The green house collection was started all the way back to the 60s and was used for classes in botany back then:

- It’s quite large collection for a department using it for education and research, and not for the public, says Anna Pettersson, gardener at the green house.

Anna Pettersson, gardener at the green house.

A very rare collection

Anna Pettersson started working 2015 in the green house since the old Department of Botany and Department of Systems Ecology joined together and became Department of Ecology, Environment and Plant Sciences (DEEP) and moved into the current facilities. Anna managed the move of all the plants. DEEP currently has close to 1000 individuals in the collection:

- We have to be very careful with the collection we have, because we can’t get it back, says Anna.

The reason being that the broad spectrum of the collection was gained from the 60’s until the 2000 century. At the time, it was much easier to get plants from all around the world. You could just ask a teacher, research colleague or even a friend going for a tropical vacation, to take some seeds or parts of a plant. It is not possible any longer. It’s now difficult to take plants from other countries because of the Nagaya protocol, which is meant to protect a country´s living material to be exploited by another country or individual. To bring a plant for research or other use you need a contract with the country that states how you are allowed to use it.

Green house number two. Photo: Niklas Björling.

- The plants we have we regenerate by taking cuttings and seeds and replanting them. We do it twice a year, because otherwise they will grow too big. That’s why we are often putting out ‘giveaway plants’. We try to keep 3 plants of every species, says Anna.

Palm tree, Chamaedorea matallica is used for teaching. The leaves are shimmering in metallic and it has roots growing from the stem above the ground to support them in windy conditions. Photo: Niklas Björling.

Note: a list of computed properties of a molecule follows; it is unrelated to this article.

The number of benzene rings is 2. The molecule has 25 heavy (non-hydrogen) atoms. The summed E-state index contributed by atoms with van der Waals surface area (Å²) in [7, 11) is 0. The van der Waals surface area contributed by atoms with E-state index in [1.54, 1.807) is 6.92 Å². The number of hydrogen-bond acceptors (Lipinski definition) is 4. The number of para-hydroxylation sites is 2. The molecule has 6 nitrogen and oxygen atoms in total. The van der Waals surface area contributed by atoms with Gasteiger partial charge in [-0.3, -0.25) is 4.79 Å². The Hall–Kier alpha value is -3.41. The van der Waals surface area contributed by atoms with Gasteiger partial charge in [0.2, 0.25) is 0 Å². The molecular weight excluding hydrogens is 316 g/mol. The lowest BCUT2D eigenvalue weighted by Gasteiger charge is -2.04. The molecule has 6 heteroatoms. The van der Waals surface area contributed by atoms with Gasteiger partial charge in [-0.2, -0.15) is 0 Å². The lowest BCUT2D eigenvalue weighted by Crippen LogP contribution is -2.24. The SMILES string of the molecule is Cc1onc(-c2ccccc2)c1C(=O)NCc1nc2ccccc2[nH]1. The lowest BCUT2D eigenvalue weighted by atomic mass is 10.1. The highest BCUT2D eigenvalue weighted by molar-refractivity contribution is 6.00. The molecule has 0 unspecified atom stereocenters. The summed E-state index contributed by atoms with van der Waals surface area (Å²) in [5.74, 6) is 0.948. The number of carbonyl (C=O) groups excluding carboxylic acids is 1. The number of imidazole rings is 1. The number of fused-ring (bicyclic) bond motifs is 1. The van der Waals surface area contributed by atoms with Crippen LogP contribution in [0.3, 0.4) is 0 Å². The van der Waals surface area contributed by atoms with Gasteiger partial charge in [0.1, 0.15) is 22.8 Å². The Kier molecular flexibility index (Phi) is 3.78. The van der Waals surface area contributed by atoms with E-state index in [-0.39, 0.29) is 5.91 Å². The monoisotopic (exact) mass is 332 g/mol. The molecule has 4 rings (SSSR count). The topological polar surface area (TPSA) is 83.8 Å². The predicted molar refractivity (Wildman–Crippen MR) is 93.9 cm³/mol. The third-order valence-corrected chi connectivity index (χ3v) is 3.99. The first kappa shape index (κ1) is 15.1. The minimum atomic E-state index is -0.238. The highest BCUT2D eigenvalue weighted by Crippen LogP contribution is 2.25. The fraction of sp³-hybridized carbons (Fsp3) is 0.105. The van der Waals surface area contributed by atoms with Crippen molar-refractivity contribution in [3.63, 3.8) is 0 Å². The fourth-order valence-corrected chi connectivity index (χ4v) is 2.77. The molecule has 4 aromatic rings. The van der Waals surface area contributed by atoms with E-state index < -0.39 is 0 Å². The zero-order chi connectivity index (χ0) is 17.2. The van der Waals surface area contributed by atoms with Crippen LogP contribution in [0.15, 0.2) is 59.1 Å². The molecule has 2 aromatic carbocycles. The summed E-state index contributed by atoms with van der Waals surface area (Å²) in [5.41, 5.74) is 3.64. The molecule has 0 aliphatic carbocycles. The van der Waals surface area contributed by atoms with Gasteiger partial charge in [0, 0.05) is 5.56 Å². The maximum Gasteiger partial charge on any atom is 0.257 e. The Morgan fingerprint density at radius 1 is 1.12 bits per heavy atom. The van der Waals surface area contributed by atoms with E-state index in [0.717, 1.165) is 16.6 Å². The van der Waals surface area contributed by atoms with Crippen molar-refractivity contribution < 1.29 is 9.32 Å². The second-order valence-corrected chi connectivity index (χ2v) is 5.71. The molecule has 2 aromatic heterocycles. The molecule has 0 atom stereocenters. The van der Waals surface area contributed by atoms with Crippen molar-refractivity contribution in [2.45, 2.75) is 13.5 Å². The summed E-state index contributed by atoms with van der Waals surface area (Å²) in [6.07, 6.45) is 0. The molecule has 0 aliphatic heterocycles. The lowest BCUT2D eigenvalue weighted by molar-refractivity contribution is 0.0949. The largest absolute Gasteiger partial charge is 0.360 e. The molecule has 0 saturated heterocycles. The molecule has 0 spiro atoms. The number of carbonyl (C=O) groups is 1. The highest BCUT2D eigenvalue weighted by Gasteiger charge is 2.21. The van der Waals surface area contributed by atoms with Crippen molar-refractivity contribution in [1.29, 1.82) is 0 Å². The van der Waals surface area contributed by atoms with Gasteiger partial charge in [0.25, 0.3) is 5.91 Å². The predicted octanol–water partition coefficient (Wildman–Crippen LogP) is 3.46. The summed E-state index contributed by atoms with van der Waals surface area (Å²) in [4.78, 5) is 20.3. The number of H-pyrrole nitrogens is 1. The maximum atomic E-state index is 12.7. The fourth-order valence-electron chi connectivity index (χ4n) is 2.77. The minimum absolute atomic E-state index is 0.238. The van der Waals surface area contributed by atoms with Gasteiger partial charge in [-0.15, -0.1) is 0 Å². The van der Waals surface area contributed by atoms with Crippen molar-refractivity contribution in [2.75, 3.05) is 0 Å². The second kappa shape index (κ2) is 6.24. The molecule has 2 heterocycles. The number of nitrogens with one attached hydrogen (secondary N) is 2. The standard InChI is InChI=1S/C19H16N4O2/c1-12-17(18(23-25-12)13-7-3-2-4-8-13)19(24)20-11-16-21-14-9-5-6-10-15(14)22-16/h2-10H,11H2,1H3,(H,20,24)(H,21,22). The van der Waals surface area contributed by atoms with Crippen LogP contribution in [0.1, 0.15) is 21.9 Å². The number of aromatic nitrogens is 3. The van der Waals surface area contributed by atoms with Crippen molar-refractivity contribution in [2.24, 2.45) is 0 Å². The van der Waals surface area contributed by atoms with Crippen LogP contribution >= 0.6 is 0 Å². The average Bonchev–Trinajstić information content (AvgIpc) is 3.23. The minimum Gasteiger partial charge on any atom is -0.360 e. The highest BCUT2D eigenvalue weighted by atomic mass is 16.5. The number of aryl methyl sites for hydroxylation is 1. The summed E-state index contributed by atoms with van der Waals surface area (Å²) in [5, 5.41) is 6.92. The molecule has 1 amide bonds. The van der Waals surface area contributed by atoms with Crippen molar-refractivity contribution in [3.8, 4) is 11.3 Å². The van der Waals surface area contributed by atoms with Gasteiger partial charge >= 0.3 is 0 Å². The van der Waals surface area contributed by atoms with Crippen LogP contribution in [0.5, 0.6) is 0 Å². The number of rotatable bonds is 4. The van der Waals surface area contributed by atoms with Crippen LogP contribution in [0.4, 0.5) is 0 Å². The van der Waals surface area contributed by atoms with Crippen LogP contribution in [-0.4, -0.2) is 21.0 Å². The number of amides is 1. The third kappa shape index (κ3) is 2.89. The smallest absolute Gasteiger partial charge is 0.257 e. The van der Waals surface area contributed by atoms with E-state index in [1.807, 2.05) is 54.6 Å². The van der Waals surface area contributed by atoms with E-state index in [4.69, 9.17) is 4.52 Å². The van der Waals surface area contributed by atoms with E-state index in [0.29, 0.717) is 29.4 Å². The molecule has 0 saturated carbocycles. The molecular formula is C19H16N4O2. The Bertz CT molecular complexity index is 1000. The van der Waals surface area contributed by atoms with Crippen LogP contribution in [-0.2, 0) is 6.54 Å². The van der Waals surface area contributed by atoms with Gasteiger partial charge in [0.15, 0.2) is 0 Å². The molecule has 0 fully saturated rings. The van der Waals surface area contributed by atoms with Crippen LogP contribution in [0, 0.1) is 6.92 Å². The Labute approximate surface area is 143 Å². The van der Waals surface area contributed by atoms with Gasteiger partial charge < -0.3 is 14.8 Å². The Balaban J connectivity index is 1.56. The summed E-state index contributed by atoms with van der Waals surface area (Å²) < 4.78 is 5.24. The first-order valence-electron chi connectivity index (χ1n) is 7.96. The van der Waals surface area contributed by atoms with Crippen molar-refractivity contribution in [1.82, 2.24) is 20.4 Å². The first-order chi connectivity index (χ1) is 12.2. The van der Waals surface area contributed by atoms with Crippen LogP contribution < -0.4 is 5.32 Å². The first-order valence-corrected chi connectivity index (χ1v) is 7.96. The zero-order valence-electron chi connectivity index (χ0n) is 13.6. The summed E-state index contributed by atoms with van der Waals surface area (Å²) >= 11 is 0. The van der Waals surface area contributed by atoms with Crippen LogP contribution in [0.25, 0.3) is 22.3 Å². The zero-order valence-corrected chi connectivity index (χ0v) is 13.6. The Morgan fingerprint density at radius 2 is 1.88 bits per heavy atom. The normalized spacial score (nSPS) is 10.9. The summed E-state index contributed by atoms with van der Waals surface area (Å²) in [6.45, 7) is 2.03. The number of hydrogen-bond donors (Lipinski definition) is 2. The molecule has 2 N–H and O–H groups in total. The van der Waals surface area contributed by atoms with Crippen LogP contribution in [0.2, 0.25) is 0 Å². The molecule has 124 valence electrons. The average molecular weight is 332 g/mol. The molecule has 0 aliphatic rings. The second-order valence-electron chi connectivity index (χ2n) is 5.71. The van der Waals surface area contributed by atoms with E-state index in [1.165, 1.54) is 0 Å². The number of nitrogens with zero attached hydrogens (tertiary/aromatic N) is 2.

Growing plants lacking nutrition or light

Students use the collection to view different plant parts and experience the diversity of the plants. The courses they are used for are; plant physiology, biodiversity and phylogeny of organisms, plant systematics and the biology of a garden. When it’s time for classes the teacher assistants come to the green house every day and take plants down to lab, depending on the purpose of the day and exhibit them for the students.

- We also grow plants with different impairments for example lacking nutrition, or examine how they react to stress or light. We can then see what they look like being grown in a certain condition, says Anna Pettersson.

Anna also tampers with the flowering times to make sure that the plants flower when they want them to – for the students taking spring and autumn classes.

- They can flower by themselves, but now, for example, we have taken some plants to a dark room and take them out just for a few hours of light every day. Right now we are using a closet as a dark room. That induces the flowering. Some plants won’t flower when it’s a long day, explains Anna.

Fir used in an experiment to test how well fertilization with silica on spruce can reduce beetle grazing and which substances the spruces release in the air, preventing the beetles from eating the bark of the spruce. Maria Greger’s research group is working on this project. Photo: Niklas Björling.

Keeping the plants neat and safe from predators

Anna likes all the plants for different reasons, but now her favorite is a plant in the same family as ananas:

- It’s a plant in the Bromeliaceae family called Puya. It hadn’t blossomed since when I started here, and suddenly not a long while ago it blossomed! It is really beautiful.

Puya blossomming. Photo: Anna Pettersson.
Puya bud. Photo: Anna Pettersson.
Pineapple - Ananas comosus.
Planting room where Anna Pettersson, Johanna Grahn, researchers and research assistants work with sowing, planting and handling of plants. Photo: Niklas Björling.

Anna Pettersson together with gardener Johanna Grahn take care of the watering of the plants as well as monitoring their wellbeing.

Johanna Grahn, gardener in the green house.

- I don’t water them every day, but I’m monitoring to see that they haven’t gotten any new pests. Johanna is takes care of them by preventing them from mixing with each other and caring for their physical wellbeing, says Anna.

One of the main jobs of Anna is thus to avoid spreading pests in the green house:

- If there is a pest problem, I can add pesticides, but I don’t really want to because it is damaging to the environment, says Anna.

This means they use predators such as nematodes, insects and mites to fight the pests.  Providing pest-free plants is one part of Anna Pettersson greater vision for the greenhouse:

- Our ambition is to provide the best possible service to the researchers and students using the greenhouse, finishes Anna.